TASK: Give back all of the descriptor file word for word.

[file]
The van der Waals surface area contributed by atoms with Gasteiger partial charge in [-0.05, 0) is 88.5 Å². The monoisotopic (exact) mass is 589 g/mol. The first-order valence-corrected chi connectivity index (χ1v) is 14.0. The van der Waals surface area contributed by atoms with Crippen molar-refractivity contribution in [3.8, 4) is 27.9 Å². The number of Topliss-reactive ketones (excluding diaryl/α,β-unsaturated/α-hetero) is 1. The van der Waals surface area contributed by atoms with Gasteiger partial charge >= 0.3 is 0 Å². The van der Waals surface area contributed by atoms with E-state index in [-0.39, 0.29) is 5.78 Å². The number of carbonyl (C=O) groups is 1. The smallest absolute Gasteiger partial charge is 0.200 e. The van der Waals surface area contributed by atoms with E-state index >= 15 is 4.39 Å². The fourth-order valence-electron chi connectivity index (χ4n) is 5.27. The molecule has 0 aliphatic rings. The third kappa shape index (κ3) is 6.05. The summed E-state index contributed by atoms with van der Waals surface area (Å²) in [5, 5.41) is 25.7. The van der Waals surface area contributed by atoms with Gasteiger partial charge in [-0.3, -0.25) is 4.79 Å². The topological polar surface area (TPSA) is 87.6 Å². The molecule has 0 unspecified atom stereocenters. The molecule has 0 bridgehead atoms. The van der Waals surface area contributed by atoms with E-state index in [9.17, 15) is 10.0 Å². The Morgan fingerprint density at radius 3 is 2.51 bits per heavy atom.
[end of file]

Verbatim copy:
The van der Waals surface area contributed by atoms with Gasteiger partial charge in [-0.05, 0) is 88.5 Å². The monoisotopic (exact) mass is 589 g/mol. The first-order valence-corrected chi connectivity index (χ1v) is 14.0. The van der Waals surface area contributed by atoms with Crippen molar-refractivity contribution in [3.8, 4) is 27.9 Å². The number of Topliss-reactive ketones (excluding diaryl/α,β-unsaturated/α-hetero) is 1. The van der Waals surface area contributed by atoms with Gasteiger partial charge >= 0.3 is 0 Å². The van der Waals surface area contributed by atoms with E-state index in [-0.39, 0.29) is 5.78 Å². The number of carbonyl (C=O) groups is 1. The smallest absolute Gasteiger partial charge is 0.200 e. The van der Waals surface area contributed by atoms with E-state index >= 15 is 4.39 Å². The fourth-order valence-electron chi connectivity index (χ4n) is 5.27. The molecule has 0 aliphatic rings. The third kappa shape index (κ3) is 6.05. The summed E-state index contributed by atoms with van der Waals surface area (Å²) in [5, 5.41) is 25.7. The van der Waals surface area contributed by atoms with Gasteiger partial charge in [-0.3, -0.25) is 4.79 Å². The topological polar surface area (TPSA) is 87.6 Å². The molecule has 0 unspecified atom stereocenters. The molecule has 0 bridgehead atoms. The van der Waals surface area contributed by atoms with E-state index in [9.17, 15) is 10.0 Å². The Morgan fingerprint density at radius 3 is 2.51 bits per heavy atom.